New Energy Technologies announced last week that it has successfully scaled up its spray-on, see-through solar photovoltaic technology designed for after-market application on windows.
The futuristic idea behind the technology is that it could be used to solarize windows in the 85 million commercial buildings and residential homes throughout the country.
The Maryland-based company first announced its product in 2011 and signed an agreement to work with the National Renewable Energy Laboratory to scale it up.
“You would think that going from the prototype to a 12 by 12 version would be a simple scaling up,” New Energy Technologies CEO John Conklin told CleanEnergyAuthority.com in 2011. “But it’s orders of magnitude more complicated.”
In addition to scaling the technology up so it covers a larger surface, the company announced last week that it slashed its fabrication time and increased the energy conversion efficiency.
“The Company’s SolarWindow technology has progressed significantly beyond early research,” according to a release, “and is now in advanced product development.”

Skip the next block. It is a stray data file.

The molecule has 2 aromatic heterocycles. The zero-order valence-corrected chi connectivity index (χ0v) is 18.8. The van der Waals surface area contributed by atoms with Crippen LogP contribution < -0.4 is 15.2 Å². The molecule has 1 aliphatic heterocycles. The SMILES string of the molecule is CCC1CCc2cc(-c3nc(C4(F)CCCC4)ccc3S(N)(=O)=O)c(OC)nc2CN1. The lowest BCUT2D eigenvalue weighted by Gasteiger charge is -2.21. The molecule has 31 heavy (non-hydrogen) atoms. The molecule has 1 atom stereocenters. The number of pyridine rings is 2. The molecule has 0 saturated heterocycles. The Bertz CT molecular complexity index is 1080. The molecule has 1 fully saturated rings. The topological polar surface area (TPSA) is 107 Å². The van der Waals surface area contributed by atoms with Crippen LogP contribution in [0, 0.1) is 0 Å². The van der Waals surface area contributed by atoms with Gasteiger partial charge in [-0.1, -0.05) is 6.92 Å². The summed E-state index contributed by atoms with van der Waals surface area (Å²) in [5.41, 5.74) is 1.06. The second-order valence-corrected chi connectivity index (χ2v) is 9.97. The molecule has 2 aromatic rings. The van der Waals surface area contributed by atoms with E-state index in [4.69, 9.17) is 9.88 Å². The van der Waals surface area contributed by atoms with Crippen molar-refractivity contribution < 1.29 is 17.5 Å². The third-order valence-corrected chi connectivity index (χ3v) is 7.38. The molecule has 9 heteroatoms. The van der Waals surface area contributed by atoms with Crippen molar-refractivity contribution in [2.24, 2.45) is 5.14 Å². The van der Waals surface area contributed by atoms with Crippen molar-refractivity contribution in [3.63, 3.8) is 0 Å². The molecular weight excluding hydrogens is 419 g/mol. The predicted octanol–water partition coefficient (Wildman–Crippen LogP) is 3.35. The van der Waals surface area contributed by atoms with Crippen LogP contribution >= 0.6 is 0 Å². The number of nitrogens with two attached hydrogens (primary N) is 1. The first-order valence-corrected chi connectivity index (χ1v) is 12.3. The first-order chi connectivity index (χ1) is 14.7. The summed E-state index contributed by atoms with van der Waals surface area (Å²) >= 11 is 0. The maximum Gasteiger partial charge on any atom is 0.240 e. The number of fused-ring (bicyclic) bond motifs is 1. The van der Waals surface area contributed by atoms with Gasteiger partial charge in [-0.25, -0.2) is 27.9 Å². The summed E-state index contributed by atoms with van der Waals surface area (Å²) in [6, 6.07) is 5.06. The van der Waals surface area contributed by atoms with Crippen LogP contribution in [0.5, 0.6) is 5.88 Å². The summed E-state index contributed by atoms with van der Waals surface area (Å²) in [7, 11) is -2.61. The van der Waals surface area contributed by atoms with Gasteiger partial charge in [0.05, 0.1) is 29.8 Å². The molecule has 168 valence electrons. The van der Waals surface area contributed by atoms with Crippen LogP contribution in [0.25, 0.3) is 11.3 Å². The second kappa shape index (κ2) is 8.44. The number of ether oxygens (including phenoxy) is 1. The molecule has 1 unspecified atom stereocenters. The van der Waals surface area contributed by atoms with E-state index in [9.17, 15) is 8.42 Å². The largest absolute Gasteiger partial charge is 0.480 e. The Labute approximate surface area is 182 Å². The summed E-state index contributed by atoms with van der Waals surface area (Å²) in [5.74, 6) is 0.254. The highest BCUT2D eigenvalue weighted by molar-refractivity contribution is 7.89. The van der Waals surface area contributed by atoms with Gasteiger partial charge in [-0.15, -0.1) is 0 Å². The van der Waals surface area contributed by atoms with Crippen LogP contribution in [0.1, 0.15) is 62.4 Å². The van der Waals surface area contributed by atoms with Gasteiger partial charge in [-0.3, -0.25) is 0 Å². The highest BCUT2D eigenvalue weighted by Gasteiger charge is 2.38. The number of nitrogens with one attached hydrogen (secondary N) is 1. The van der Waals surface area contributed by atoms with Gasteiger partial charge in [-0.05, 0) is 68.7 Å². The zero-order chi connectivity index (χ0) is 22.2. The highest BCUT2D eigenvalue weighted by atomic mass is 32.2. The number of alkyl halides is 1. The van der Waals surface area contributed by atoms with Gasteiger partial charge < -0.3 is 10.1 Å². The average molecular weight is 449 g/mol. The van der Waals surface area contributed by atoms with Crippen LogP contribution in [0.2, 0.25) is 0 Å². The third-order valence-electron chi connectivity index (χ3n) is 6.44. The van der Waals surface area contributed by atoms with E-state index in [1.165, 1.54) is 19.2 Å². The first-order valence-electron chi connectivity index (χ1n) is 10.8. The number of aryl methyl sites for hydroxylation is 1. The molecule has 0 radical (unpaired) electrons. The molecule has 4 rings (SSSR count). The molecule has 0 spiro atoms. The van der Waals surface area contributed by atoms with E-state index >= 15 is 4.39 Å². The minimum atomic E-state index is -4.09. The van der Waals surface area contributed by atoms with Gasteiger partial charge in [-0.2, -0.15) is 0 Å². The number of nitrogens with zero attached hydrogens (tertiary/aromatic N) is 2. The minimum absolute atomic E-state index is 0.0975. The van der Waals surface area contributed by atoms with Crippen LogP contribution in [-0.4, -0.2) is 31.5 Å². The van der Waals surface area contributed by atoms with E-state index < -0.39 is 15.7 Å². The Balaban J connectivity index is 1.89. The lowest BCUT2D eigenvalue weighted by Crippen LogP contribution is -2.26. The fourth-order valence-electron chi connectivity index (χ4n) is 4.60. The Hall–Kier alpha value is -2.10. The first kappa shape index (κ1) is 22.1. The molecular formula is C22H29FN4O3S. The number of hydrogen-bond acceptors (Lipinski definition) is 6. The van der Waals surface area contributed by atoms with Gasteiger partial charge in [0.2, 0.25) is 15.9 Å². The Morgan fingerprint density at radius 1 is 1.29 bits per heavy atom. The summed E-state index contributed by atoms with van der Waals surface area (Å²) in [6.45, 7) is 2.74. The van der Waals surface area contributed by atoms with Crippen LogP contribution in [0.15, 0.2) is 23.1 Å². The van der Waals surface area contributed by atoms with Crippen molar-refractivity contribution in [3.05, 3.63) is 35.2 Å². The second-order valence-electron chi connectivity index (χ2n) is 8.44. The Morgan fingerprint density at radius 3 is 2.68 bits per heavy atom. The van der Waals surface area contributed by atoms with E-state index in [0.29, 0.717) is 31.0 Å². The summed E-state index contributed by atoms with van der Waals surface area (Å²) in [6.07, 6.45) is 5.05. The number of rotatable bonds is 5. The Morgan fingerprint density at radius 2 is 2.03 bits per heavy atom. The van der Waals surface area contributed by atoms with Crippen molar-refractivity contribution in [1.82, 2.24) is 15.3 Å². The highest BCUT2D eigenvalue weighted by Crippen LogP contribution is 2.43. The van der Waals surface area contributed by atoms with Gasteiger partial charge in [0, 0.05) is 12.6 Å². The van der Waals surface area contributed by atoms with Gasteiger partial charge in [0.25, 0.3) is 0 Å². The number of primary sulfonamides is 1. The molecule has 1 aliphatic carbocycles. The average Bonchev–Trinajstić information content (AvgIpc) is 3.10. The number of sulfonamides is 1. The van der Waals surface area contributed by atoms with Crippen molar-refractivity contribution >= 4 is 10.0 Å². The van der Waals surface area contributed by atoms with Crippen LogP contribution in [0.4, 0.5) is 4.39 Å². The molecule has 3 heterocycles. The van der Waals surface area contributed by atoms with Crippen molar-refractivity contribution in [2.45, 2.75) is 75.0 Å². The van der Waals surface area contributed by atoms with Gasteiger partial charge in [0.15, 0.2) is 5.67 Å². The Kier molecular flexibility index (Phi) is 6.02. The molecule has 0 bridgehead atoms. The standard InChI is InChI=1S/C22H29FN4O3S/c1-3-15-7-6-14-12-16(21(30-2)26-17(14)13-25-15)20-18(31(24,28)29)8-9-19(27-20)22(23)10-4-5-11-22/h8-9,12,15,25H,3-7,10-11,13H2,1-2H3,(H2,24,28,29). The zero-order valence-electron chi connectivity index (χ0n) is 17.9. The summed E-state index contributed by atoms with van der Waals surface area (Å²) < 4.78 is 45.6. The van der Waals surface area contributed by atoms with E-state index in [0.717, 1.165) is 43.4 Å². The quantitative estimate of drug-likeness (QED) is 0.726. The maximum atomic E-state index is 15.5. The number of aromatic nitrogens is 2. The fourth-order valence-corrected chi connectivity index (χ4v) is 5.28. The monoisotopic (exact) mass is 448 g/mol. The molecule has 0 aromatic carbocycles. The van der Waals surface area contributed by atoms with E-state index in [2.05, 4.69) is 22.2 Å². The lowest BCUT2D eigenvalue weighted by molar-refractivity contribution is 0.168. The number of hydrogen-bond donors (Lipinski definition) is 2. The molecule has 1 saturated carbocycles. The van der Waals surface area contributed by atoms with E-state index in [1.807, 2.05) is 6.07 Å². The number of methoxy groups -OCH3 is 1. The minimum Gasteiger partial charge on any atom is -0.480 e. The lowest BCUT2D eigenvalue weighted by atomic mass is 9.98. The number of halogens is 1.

Spray advances, which were headed by Dr. Xiaomei Jiang, have doubled cell efficiency, reduced fabrication time from more than a day to a few hours and developed a more aesthetically-pleasing uniform coat that acts as a window tint.
That particular advancement will be important to commercialization as it will make the technology more applicable in a practical market. Consumers will want the technology to look uniform and to function without changing the way we see windows.
Researchers are hopeful that this latest announcement puts the company in position to begin mini-module spray-on device fabrication that could lead into larger-scale production and New Energy Technologies’ commercial launch, according to the release.
The company has been slowly and steadily marching toward commercialization with each new advance. It currently has 14 patents pending approval.
“This latest breakthrough is an exciting testament to our ongoing efforts as we continuously work to improve the quality and performance of our SolarWindow mini-modules,” Conklin said. “Moving forward, we remain devoutly focused on producing large surface area prototypes compatible with high-speed production methods, important to commercialization of SolarWindow.”
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